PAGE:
|Publication number||US3827056 A|
|Publication date||Jul 30, 1974|
|Filing date||Oct 4, 1972|
|Priority date||Oct 4, 1972|
|Publication number||US 3827056 A, US 3827056A, US-A-3827056, US3827056 A, US3827056A|
|Original Assignee||Alden Res Found|
|Export Citation||BiBTeX, EndNote, RefMan|
|Patent Citations (3), Non-Patent Citations (1), Referenced by (12), Classifications (8), Legal Events (1)|
|External Links: USPTO, USPTO Assignment, Espacenet|
United States Patent [19 Vano July 30, 1974 GRAPHIC ELECTRIC RECORDER 3,638,237 1/1972 Alden 346/74 E SCANNING DEVICE WITH PRINTED OTHER PUBLICATIONS RECORDING STRIPS Inventor: Gerald Lawrence Vano, Brockton,
Assignee: Alden Research Foundation, Westboro, Mass.
Filed: Oct. 4, 1972 Appl. No.: 294,314
US. Cl 346/74 E, 178/66 A, 317/101 F,
IBM Tech. Disc. Bulletin, Vol. 15, 3, pg. 775, Aug. 1972.
Primary Examiner-Bernard Konick Assistant Examiner-Jay P. Lucas Attorney, Agent, or Firm-James H. Grover, Esq.
[5 7] ABSTRACT conductive strips, distributes graphic signals to the strips.
17 Claims, 9 Drawing Figures 346/139 A Int. Cl. G0ld 15/06, H05k 3/20 Field of Search 346/74 E, 74 ES, 74 S, 346/74 SB, 74 CH, 74 SC; 317/101 F References Cited UNITED STATES PATENTS 72 7/1962 Proudfit 346/74 S 18 11/1971 Lloyd 346/74 E SOURCE OF MARKING 81 SYNC. SIGNALS PATENTEUJUHOIQYK Y 3,827.056 SHEETIOFS PATENTEDJUL30I974 3827'056 SHEET? or 3 SOURCE OF MARKING 8 SYNC. SIGNALS .1 MARKING AMP SYNC. PULSE DETECTOR 4 FIG? GRAPHIC ELECTRIC RECORDER SCANNING DEVICE WITH PRINTEDRECORDING STRIPS BACKGROUND OF THE INVENTION This invention relates to facsimile recorders for marking a conductive electrosensitive web such as electrolytic or heat sensitive recording paper in which current flows through the paper, as in US. Pat. Nos. 3,430,254 or 3,553,178, and to recorders which capacitatively apply an electrostatic charge to the paper, as in US. Pat. No. 3,576,585. In these patents multiple wire or deposited styli are disposed in contact with and across the recording for scanning the paper and effecting marking of the paper when electrical signals are distributed to them by commutator circuits.
The objects of the present invention are to provide an improved stylus assembly, which is greatly simplified in structure and economical to manufacture, which makes better contact with the recording paper and which cooperates with improved means for distributing signals to the styli.
STATEMENT OF IN VENTION According to the invention a signal marking device comprises a flexible supporting sheet carrying a plurality of mutually insulated flexible conducting strips along one surface, the strips having recording portions, and a resilient body at the other surface of the support sheet for yieldingly backing the sheet and the recording portions of the strips, the body, sheet and strips being jointly flexible to conform to the paper.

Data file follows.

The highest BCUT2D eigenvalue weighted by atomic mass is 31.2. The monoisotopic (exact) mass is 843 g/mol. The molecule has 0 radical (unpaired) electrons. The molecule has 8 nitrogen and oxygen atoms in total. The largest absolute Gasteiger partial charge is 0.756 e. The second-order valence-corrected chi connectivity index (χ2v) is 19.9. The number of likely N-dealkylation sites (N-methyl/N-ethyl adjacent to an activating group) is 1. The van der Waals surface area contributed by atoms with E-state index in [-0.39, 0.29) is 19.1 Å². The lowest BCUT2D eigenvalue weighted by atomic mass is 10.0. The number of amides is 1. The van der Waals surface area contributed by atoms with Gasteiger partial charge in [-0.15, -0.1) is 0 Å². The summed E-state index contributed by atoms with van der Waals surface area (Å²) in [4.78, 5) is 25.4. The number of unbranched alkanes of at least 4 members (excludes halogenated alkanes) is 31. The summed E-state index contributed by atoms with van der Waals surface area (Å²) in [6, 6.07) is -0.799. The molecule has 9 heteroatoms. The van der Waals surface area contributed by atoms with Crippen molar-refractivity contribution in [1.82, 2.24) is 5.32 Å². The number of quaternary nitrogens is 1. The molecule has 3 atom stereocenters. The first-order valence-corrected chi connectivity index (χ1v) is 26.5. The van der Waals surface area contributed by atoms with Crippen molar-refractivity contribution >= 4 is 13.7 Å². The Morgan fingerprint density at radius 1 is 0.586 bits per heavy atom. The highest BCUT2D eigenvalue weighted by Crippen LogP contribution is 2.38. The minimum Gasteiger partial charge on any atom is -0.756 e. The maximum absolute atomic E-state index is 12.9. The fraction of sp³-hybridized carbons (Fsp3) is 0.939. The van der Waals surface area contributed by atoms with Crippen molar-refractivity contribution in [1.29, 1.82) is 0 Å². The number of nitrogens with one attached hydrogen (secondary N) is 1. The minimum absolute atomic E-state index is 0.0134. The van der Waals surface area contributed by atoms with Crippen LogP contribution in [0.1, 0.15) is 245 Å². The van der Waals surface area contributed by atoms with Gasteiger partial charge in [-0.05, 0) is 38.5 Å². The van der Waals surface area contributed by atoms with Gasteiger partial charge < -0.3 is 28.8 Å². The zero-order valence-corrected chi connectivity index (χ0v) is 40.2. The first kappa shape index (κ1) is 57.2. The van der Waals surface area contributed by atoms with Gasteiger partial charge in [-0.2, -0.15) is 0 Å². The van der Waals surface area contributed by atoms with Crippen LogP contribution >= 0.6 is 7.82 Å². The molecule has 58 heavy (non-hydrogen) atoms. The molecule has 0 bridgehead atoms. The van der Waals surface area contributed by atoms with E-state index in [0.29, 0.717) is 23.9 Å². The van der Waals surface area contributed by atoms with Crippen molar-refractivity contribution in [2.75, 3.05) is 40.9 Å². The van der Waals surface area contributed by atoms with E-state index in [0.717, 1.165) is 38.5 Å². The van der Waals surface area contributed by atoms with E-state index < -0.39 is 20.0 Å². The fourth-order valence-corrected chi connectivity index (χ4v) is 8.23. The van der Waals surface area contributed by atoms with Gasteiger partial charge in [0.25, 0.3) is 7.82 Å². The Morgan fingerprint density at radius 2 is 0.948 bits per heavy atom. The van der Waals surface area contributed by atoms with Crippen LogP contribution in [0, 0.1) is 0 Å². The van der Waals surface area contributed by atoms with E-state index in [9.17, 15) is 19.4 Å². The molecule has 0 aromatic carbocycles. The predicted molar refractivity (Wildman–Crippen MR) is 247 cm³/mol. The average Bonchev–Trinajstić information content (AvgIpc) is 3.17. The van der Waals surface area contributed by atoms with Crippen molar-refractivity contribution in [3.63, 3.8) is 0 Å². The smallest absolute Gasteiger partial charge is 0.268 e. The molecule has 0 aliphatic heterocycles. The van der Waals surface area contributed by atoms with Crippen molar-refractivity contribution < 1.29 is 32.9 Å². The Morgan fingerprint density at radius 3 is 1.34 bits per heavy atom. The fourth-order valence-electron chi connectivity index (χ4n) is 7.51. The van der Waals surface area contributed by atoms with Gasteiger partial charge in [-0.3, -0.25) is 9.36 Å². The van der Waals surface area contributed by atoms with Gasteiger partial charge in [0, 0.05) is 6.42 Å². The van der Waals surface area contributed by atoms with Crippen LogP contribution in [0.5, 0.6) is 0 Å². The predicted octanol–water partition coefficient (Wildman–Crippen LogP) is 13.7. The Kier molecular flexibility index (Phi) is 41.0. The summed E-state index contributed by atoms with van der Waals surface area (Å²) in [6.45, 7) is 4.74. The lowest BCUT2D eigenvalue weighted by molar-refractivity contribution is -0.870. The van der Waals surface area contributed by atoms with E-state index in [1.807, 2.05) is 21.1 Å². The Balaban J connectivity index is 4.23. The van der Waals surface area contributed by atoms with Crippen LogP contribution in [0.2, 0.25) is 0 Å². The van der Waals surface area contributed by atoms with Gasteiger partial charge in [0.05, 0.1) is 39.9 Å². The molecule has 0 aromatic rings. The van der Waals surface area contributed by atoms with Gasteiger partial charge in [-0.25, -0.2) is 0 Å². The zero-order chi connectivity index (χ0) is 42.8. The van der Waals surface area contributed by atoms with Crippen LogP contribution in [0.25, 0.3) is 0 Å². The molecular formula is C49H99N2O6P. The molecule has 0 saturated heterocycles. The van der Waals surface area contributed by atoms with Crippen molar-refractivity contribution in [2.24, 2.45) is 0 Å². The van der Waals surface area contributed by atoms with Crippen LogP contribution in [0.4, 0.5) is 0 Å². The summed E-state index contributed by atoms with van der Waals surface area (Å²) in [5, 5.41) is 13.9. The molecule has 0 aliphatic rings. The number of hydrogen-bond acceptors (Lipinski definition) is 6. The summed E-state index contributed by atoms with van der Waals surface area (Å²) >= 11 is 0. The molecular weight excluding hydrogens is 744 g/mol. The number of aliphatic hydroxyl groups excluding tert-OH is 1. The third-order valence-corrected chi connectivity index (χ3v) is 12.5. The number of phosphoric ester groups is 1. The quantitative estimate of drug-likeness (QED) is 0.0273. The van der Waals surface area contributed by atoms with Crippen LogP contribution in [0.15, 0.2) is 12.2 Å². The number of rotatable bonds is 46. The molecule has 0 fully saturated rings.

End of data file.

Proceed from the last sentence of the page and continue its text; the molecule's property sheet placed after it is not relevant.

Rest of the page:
DRAWINGS FIG. 1 is an isometric view of a facsimile recorder having one form of multiple styli signal marking device according to the invention;
FIG. 2 is a plan view of the marking device of FIG. 1; partly assembled;
FIG. 3 is a section on line 3-3 of FIG. 2.
FIG. 4 is a plan view of an alternate form of marking device;
FIG. 5 shows schematically mechanical apparatus for distributing signals to the marking device of FIG. 4;
FIG. 6 is an isometric assembly view of the marking device of FIGS. 1 to 3 and an electronic signal distributron;
FIG. 7 is a schematic view of the marking device and circuit of FIG. 6;
FIG. 8 is the assembled marking device of FIG. 1; and
FIG. 9 is a modified form ofthe device of FIG. 8.
DESCRIPTION FIGS. 1 to 3 it from the well through a recording zone 11 between a blade electrode 9 and the multiple styli marking assembly which is the subject of the present invention.
The unassembled multiple styli marking device of FIGS. 2 and 3 comprises a thin, flexible insulating sheet 12, for example, an 0.003 inch Mylar film, on which is formed by photoetching or deposition an array of stainless steel, copper or the like conducting strips 13. The conducting strips are thin enough, e.g., 0.002 inch, to flex with their supporting sheet 12. The strips have recording portions 13a approximately 0.008 to 0.016 inch wide and insulatively spaced 0.002 to 0.004 of an inch providing a density of 50 to strips per inch along the recording zone 11. The strips converge to an equal or lower density at their terminal ends 13b where they are connected to the terminals of a solid state signal distributing circuit.
FIGS. 6 and 7 As shown in FIG. 6 the conducting strips 13 and the supporting sheet 12 are flexed from the planar form of FIG. 2 so that their terminal ends 13b lie out of the plane of the recording portions 13a in the recording zone 11 through which the recording paper P is fed between the blade electrode 9 and the strips 13. On the opposite side of the supporting sheet 12 from the strips 13 a body of foam rubber or similar resilient material is attached so as to yieldingly back the sheet and recording portions 13b of the strips. Behind the resilient body 14 is a rigid plate 16 joined integrally with the resilient body 14 and sheet 12, and serving as a mounting secured to the base I of FIG. 1.